Several families of compounds have been studied and tested on PDT, such as cyanines, phenotiazinium dyes, porphirins, phenantridinium dyes, anthraquinones, and acridines, among others [24,32]. Of these, anthraquinone derivatives have shown promising phototoxic activity in vitro on human carcinogenic tissues, especially on breast cancer cells [33,34,35]. Several anthraquinone derivatives are known to interact with DNA through intercalation between two consecutive base pairs [36,37,38,39], and the cleavage efficiency of DNA is strongly dependent on the substituents present on the anthraquinone scaffold [36]. Therefore, the investigation of the binding modes of these photosensitizers and their influence on the nature of the electronically excited states that lead to photoreactions with DNA is of utmost importance for the design of novel anthraquinone-based phototerapeutic drugs. Molecular modeling has proven itself to be a valuable tool in this regard [40]. For example, molecular dynamics (MD) simulations have been employed to study the binding modes and determine the corresponding binding free energies of some representatives of the above mentioned photosensitizer families [41,42,43,44]. Moreover, MD in conjunction with hybrid quantum mechanics/molecular mechanics (QM/MM) approaches have been applied to unravel in a comprehensive manner the binding modes with DNA and the nature of the excited states that give rise to photochemoterapeutic reactivity of organic photosensitizers, such as acetophenone [45], palmatine [46], methylene blue [23,47], Nile red and Nile blue [21], and chelerythrine [48]. Although several MD studies have been performed to unveil the energetics of the noncovalent binding process of anthraquinone derivatives with DNA, in particular the intercalation binding mode [41,44,48,49], to our knowledge a detailed study considering the effect of the DNA surrounding environment on the electronic structure of an anthraquinone derivative has not been performed to this date. Furthermore, in the optics of tailoring more efficient anthraquinone PS derivatives, in particular molecules presenting moieties that favor specific conformations that enhance charge transfer between the PS and the DNA strand, a good place to start would be to consider the pristine anthraquinone (AQ) molecule and to analyze the nature of its electronic structure right after excitation. It is important to note that AQ is not water soluble and, thus, it is unlikely to be employed in PDT mechanisms in biological environments. However, a detailed analysis of its electronically excited states when it is interacting with DNA is important to carry out future comparisons with functionalized water-soluble anthraquinone derivatives with potentially efficient PDT mechanisms.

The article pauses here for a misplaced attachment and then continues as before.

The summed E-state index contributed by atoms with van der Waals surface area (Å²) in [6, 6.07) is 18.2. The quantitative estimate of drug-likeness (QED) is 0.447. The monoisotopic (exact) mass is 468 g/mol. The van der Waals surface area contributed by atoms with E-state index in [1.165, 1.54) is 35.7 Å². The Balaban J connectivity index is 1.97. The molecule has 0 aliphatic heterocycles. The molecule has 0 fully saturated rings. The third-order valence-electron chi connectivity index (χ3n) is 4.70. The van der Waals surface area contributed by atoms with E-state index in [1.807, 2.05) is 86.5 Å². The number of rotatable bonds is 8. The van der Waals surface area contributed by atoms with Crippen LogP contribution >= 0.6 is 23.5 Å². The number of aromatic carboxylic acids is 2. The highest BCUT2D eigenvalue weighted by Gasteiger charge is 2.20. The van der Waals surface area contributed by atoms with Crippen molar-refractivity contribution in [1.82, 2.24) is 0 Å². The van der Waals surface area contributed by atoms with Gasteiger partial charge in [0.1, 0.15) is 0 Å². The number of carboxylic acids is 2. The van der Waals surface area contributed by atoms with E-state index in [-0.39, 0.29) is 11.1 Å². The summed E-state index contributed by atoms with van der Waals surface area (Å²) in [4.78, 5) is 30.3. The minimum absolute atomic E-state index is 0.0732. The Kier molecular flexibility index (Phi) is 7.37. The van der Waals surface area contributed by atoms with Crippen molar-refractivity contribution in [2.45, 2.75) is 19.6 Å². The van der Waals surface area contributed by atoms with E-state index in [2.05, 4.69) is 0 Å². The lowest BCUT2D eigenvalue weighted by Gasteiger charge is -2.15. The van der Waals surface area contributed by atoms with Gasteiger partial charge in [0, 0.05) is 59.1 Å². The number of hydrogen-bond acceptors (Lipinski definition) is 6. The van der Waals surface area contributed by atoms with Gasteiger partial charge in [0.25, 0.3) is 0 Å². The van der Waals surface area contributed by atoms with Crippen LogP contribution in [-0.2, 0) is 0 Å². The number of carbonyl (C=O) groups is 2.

Herein we present the study of the different rotational poses assumed by the AQ molecule when intercalated between two base pairs of a solvated double-stranded poly(dG-dC) polynucleotide model, and the influence of these different poses on the electronically excited states of AQ at the Franck-Condon region. We have chosen poly(dG-dC) since guanine presents the lowest oxidation potential of all four DNA nucleobases [50], and it has been evidenced that when employing different AQ derivatives, DNA oxidative damage occurs by photoinduced electron transfer from a guanine moiety of DNA to the photoexcited PS [51,52]. The exploration of the ground-state potential-energy surface of the solvated AQ-DNA complex is performed by means of classical MD sampling. Four different conformational minima are identified when analyzing the relative orientation between AQ and one of the two guanine–cytosine flanking base pairs. Then, we investigate the nature of the excited states of AQ depending on its relative orientation with respect to the guanine–cytosine base pair by means of a hybrid electrostatic-embedding QM/MM scheme, in which AQ and a guanine molecule are part of the QM region, whereas the surrounding environment is considered by a MM force field. With this approach and by performing a suitable wavefunction analysis [53], we are able to characterize the different classes of excited states of the system, including those with a high electron-transfer character from the guanine moiety to the AQ molecule, which are relevant in the PDT mechanism of the PS.